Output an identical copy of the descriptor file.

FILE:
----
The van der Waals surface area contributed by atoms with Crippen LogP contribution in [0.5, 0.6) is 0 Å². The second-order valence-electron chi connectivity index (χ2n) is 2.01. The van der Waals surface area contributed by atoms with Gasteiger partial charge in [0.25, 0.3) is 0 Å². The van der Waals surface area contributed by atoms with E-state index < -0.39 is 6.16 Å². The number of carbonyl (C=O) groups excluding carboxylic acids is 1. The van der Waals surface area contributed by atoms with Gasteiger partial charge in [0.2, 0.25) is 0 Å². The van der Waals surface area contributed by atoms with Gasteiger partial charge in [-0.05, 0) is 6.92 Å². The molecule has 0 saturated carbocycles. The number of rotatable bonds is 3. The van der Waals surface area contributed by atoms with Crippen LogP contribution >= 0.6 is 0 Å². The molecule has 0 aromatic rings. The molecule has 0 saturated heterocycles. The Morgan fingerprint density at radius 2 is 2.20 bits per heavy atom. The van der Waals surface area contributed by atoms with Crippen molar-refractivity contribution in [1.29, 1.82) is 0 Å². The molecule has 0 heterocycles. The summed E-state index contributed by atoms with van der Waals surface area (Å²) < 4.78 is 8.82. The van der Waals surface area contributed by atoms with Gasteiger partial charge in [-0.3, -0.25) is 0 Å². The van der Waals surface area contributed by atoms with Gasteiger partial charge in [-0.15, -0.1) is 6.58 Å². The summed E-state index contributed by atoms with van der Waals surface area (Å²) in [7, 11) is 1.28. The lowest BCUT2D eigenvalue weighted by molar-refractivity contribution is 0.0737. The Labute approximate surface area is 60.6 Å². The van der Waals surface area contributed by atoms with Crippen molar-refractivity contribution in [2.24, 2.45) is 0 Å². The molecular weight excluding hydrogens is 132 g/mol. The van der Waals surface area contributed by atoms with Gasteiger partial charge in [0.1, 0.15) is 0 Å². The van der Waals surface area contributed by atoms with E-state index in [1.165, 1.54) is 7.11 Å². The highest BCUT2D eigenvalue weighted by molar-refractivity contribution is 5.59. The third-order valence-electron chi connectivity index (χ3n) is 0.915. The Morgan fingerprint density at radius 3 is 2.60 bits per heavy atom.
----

The van der Waals surface area contributed by atoms with Crippen LogP contribution in [0.5, 0.6) is 0 Å². The second-order valence-electron chi connectivity index (χ2n) is 2.01. The van der Waals surface area contributed by atoms with Gasteiger partial charge in [0.25, 0.3) is 0 Å². The van der Waals surface area contributed by atoms with E-state index < -0.39 is 6.16 Å². The number of carbonyl (C=O) groups excluding carboxylic acids is 1. The van der Waals surface area contributed by atoms with Gasteiger partial charge in [0.2, 0.25) is 0 Å². The van der Waals surface area contributed by atoms with Gasteiger partial charge in [-0.05, 0) is 6.92 Å². The molecule has 0 saturated carbocycles. The number of rotatable bonds is 3. The van der Waals surface area contributed by atoms with Crippen LogP contribution >= 0.6 is 0 Å². The molecule has 0 aromatic rings. The molecule has 0 saturated heterocycles. The Morgan fingerprint density at radius 2 is 2.20 bits per heavy atom. The van der Waals surface area contributed by atoms with Crippen molar-refractivity contribution in [1.29, 1.82) is 0 Å². The molecule has 0 heterocycles. The summed E-state index contributed by atoms with van der Waals surface area (Å²) < 4.78 is 8.82. The van der Waals surface area contributed by atoms with Gasteiger partial charge in [-0.3, -0.25) is 0 Å². The van der Waals surface area contributed by atoms with Gasteiger partial charge in [-0.15, -0.1) is 6.58 Å². The summed E-state index contributed by atoms with van der Waals surface area (Å²) in [7, 11) is 1.28. The lowest BCUT2D eigenvalue weighted by molar-refractivity contribution is 0.0737. The Labute approximate surface area is 60.6 Å². The van der Waals surface area contributed by atoms with Crippen molar-refractivity contribution in [2.24, 2.45) is 0 Å². The molecular weight excluding hydrogens is 132 g/mol. The van der Waals surface area contributed by atoms with Gasteiger partial charge in [0.1, 0.15) is 0 Å². The van der Waals surface area contributed by atoms with E-state index in [1.165, 1.54) is 7.11 Å². The highest BCUT2D eigenvalue weighted by molar-refractivity contribution is 5.59. The third-order valence-electron chi connectivity index (χ3n) is 0.915. The Morgan fingerprint density at radius 3 is 2.60 bits per heavy atom.